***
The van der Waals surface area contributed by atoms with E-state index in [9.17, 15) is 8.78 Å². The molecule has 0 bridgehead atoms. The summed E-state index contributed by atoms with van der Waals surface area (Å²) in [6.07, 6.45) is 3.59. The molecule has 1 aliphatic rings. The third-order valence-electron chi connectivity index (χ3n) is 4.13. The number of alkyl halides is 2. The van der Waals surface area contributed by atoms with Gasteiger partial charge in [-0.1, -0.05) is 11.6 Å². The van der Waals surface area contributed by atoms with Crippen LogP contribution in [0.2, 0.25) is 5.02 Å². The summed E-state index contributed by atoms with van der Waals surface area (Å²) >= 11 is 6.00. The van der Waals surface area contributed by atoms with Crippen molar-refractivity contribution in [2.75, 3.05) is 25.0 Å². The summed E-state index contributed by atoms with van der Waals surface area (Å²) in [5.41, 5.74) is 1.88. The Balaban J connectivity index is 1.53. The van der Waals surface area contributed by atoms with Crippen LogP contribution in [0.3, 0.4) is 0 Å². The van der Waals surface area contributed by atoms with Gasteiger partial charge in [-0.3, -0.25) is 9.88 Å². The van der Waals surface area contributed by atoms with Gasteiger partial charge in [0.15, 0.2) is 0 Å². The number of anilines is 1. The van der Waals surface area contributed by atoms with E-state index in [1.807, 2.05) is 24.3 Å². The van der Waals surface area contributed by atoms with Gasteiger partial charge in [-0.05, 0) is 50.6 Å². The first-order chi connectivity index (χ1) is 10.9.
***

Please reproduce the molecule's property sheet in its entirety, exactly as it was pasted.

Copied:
The van der Waals surface area contributed by atoms with E-state index in [9.17, 15) is 8.78 Å². The molecule has 0 bridgehead atoms. The summed E-state index contributed by atoms with van der Waals surface area (Å²) in [6.07, 6.45) is 3.59. The molecule has 1 aliphatic rings. The third-order valence-electron chi connectivity index (χ3n) is 4.13. The number of alkyl halides is 2. The van der Waals surface area contributed by atoms with Gasteiger partial charge in [-0.1, -0.05) is 11.6 Å². The van der Waals surface area contributed by atoms with Crippen LogP contribution in [0.2, 0.25) is 5.02 Å². The summed E-state index contributed by atoms with van der Waals surface area (Å²) >= 11 is 6.00. The van der Waals surface area contributed by atoms with Crippen molar-refractivity contribution in [2.75, 3.05) is 25.0 Å². The summed E-state index contributed by atoms with van der Waals surface area (Å²) in [5.41, 5.74) is 1.88. The Balaban J connectivity index is 1.53. The van der Waals surface area contributed by atoms with Crippen LogP contribution in [0.3, 0.4) is 0 Å². The van der Waals surface area contributed by atoms with Gasteiger partial charge in [-0.3, -0.25) is 9.88 Å². The van der Waals surface area contributed by atoms with Gasteiger partial charge in [0.15, 0.2) is 0 Å². The number of anilines is 1. The van der Waals surface area contributed by atoms with E-state index in [1.807, 2.05) is 24.3 Å². The van der Waals surface area contributed by atoms with Gasteiger partial charge in [-0.05, 0) is 50.6 Å². The first-order chi connectivity index (χ1) is 10.9.